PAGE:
In continuing with my addenda project, I’d like to highlight an advertisement from the 1900 Utah State Gazetteer and Business Directory: (1)
Related to advertisements like this, I wrote in the Last Rites article (p. 110):
By this time , beyond families and coreligionists, professionals took charge of an increasing percentage of the dead. Undertakers like celebrated “pioneer undertaker” Joseph E. Taylor had advertised regularly in the local papers for decades. Additionally, hospitals became increasingly common (75) and as one Salt Lake City news story wrote in 1911, “There is a very noticeable growing tendency on the part of people of means to be removed to hospitals in the case of serious illness.” (76) By this time, death was generally no longer a private or family affair, becoming increasingly professionalized. As historian Charles Rosenberg described this period, families came “increasingly to depend on strangers for care at times of sickness and approaching death.” (77) And while the organization of local burial committees did increase the number of bodies prepared for burial by the Relief Society for a few years, like other Americans, strangers increasingly cared for the Mormon dead (see chart 1).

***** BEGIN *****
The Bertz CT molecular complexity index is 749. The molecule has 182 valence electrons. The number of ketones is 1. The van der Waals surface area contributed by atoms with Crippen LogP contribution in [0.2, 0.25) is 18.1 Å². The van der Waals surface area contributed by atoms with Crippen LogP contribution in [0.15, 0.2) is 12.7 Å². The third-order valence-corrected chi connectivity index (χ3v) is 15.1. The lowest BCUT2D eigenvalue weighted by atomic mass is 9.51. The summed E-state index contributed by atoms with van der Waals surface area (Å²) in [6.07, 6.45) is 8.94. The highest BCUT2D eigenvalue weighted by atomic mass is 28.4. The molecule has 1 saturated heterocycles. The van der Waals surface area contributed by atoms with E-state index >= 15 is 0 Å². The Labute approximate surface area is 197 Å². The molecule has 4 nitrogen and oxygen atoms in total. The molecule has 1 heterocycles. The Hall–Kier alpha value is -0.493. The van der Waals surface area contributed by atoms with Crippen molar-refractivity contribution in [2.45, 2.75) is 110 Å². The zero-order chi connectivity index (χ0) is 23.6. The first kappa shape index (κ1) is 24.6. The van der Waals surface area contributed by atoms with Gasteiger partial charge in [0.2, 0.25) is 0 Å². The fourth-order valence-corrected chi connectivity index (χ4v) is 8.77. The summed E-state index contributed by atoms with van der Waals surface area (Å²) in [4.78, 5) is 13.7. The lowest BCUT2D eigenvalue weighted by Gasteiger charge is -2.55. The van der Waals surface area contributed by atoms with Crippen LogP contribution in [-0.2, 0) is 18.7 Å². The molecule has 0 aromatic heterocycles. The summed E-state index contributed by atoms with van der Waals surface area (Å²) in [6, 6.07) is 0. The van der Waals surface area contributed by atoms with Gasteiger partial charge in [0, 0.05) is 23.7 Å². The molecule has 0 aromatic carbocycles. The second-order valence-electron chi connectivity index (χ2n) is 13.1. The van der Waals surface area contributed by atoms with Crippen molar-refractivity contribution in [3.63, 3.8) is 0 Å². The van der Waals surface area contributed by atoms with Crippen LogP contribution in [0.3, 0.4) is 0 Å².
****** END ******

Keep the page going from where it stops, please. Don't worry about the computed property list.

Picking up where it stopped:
Now, James Farrell has written extensively about the shift in death culture in American, and Mormons followed along the major transitions he outlines, albeit with some comparative latency. However, while Joseph E. Taylor’s advertisement above isn’t that different than other ads I had when I wrote the article, it also gets at something that I was too quick to brush by in the interest of simplified narrative. A counselor in the Salt Lake Stake Presidency (essentially a lifetime calling back in the day), and intimately involved with the burial preparations of prominent church leaders, it appears that Taylor was near the forefront of funereal technology in the late nineteenth century. With this ad placing him in a position of prominence in Western America, it forces to the front of my mind a thought that has been nagging at me in the recesses: beyond the folk/formal tension in Mormon lived religion, I also think that there is a rural/urban divide.
In the nineteenth century, how wealthy Mormons in Salt Lake City experienced death was vastly different than colonists in Southern Utah, for example. This disparity dramatically altered the liturgical experience at death. Maybe the wealthy city folks simply led in the shifts that everyone later experienced. However, the next step in such a line of thinking for me is to wonder if other aspects of ritual and belief were similarly demographically bifurcated. Moreover, with church leaders often of the more prominent, urban group, perhaps the urban experience had a more significant influence on liturgical evolution generally.
I think I need to think about this a lot more.
- R. L. Polk & Co., Utah State Gazetteer and Business Directory (Salt Lake City: Tribune Job Printing Co., 1900), 239.